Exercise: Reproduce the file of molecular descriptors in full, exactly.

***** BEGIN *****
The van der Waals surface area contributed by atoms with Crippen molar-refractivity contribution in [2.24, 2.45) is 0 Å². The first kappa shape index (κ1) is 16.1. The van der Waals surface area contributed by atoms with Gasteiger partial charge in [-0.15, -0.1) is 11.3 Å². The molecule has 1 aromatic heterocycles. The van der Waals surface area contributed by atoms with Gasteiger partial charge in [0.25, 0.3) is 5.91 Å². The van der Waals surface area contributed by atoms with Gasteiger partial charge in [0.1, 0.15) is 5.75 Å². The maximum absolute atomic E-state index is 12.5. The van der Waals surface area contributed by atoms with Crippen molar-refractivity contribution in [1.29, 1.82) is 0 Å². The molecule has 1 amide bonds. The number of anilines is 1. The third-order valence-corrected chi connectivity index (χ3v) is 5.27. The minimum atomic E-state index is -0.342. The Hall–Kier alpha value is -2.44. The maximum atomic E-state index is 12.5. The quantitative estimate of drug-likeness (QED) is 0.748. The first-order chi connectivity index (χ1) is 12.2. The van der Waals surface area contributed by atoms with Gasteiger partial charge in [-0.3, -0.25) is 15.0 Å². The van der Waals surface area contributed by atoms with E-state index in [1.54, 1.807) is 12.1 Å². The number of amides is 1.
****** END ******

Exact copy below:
The van der Waals surface area contributed by atoms with Crippen molar-refractivity contribution in [2.24, 2.45) is 0 Å². The first kappa shape index (κ1) is 16.1. The van der Waals surface area contributed by atoms with Gasteiger partial charge in [-0.15, -0.1) is 11.3 Å². The molecule has 1 aromatic heterocycles. The van der Waals surface area contributed by atoms with Gasteiger partial charge in [0.25, 0.3) is 5.91 Å². The van der Waals surface area contributed by atoms with Gasteiger partial charge in [0.1, 0.15) is 5.75 Å². The maximum absolute atomic E-state index is 12.5. The van der Waals surface area contributed by atoms with Crippen molar-refractivity contribution in [1.29, 1.82) is 0 Å². The molecule has 1 amide bonds. The number of anilines is 1. The third-order valence-corrected chi connectivity index (χ3v) is 5.27. The minimum atomic E-state index is -0.342. The Hall–Kier alpha value is -2.44. The maximum atomic E-state index is 12.5. The quantitative estimate of drug-likeness (QED) is 0.748. The first-order chi connectivity index (χ1) is 12.2. The van der Waals surface area contributed by atoms with Gasteiger partial charge in [-0.3, -0.25) is 15.0 Å². The van der Waals surface area contributed by atoms with E-state index in [1.54, 1.807) is 12.1 Å². The number of amides is 1.